Given that Duloxetine has been approved for the treatment of MDD, GAD, stress urinary incontinence, diabetic neuropathy and fibromyalgia [3
], the present study agrees with international guidelines (i.e., Canadian Network for Mood and Anxiety Treatments -CANMAT-, World Federation of Societies of Biological Psychiatry –WFSBP-) [28
], except for a subgroup of patients with BD and current major depressive episode. With respect to BD, even though recent studies have reported the induction of hypomania and rapid cyclic in bipolar patients treated with Duloxetine, even in association with other compounds [30
], no manic switch was reported in the present sample. This result should likely be put in relation with the concomitant use of mood-stabilizers and antipsychotic agents in bipolar patients.
With respect to medical comorbidities, Duloxetine should be avoided in patients with a creatinine clearance of <30 mL/min and in patients with hepatic impairment [31
]. Duloxetine has been associated with slight increase in blood pressure but not with clinically significant cardiovascular risks (e.g., increased heart rate or blood pressure) [32
]. Duloxetine is generally considered safe and well tolerated in patients with comorbid diabetes [33
]. Significant increase in body weight has not been generally reported with Duloxetine therapy and a recent study focusing on this aspect observed that Duloxetine-treated patients experienced weight loss after short-term treatment, followed by modest weight gain over longer-term treatment. Taken as a whole, the size of the weight changes observed in the above-mentioned instead of present study and other clinical trials [34
] suggests that this compound is supposed to have minimal effects on weight for most patients.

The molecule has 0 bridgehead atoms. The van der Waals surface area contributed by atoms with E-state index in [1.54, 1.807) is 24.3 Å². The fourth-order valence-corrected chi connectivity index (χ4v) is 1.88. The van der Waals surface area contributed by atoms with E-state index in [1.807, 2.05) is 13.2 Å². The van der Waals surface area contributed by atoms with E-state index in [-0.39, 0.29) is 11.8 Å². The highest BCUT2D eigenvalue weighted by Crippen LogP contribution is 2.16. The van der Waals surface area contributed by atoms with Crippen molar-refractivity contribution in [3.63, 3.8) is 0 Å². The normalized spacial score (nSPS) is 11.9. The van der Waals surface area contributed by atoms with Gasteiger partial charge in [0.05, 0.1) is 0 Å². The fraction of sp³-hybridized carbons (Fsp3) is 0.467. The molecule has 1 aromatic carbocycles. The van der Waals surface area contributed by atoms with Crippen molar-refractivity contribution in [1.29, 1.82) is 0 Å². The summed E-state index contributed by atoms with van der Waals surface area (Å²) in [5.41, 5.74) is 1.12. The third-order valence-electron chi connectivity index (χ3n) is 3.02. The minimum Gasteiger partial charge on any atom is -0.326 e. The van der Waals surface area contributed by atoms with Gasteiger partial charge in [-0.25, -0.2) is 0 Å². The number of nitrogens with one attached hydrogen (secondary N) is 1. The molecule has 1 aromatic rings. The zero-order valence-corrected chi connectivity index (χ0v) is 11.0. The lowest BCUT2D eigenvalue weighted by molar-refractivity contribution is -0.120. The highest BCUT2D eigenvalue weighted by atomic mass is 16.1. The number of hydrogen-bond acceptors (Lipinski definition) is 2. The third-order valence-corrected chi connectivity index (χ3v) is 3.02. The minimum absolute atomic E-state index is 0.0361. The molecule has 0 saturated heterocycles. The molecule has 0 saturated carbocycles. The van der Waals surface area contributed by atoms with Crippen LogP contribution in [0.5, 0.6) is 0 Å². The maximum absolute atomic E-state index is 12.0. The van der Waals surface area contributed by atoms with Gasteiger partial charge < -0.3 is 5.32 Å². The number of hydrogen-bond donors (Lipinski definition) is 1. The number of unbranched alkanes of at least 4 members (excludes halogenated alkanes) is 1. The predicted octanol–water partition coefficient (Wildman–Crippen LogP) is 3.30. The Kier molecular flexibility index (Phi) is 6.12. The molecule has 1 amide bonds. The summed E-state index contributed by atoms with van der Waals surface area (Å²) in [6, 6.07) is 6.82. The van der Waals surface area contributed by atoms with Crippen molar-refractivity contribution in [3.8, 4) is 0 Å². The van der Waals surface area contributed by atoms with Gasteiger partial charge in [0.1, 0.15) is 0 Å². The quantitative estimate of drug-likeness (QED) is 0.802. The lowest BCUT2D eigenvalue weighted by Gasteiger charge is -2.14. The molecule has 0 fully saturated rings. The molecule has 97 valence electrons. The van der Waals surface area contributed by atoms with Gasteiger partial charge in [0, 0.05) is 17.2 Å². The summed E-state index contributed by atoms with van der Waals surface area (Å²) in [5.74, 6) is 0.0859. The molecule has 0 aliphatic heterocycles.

Given that the majority of patients of the present sample had a medical comorbidity, this study is consistent with literature about Duloxetine’ tolerability and safety in presence of medical illness [35
Mean dosage of Duloxetine was 70 mg/day (± 28.6), which is within the recommended range in order to achieve major efficacy according to international guidelines (60-120 mg/day) [36
]. From this perspective, a recent double-blind randomized trial found no significant differences in terms of efficacy when comparing Duloxetine 60mg/day and 120mg/day in the treatment of severe depressive symptoms [38
]. However, in cases of treatment resistance and/or multiple comorbidity, dosages above 60 mg/day may be required [13
Side effects were reported by 15 % of the sample. Given that all reported symptoms were transient and mild, in the present study Duloxetine showed an overall favourable tolerability. The most frequent side-effects were sedation and gastrointestinal symptoms. From this perspective, the most important result of the present study is that Duloxetine appeared to be well-tolerated also when used in co-administration. In fact, the majority of the sample was taking the compound in polytherapy (68 %). Of note, no differences in terms of tolerability were found when comparing mono- versus polytherapy. If, on one hand, positive tolerability in the polytherapy group might be read in light of a prior attitude to tolerate complex pharmacological regimens, on the other hand, data from the monotherapy group seem to support the specific tolerability of the molecule. Indeed, reported data are consistent with literature about Duloxetine’ tolerability [39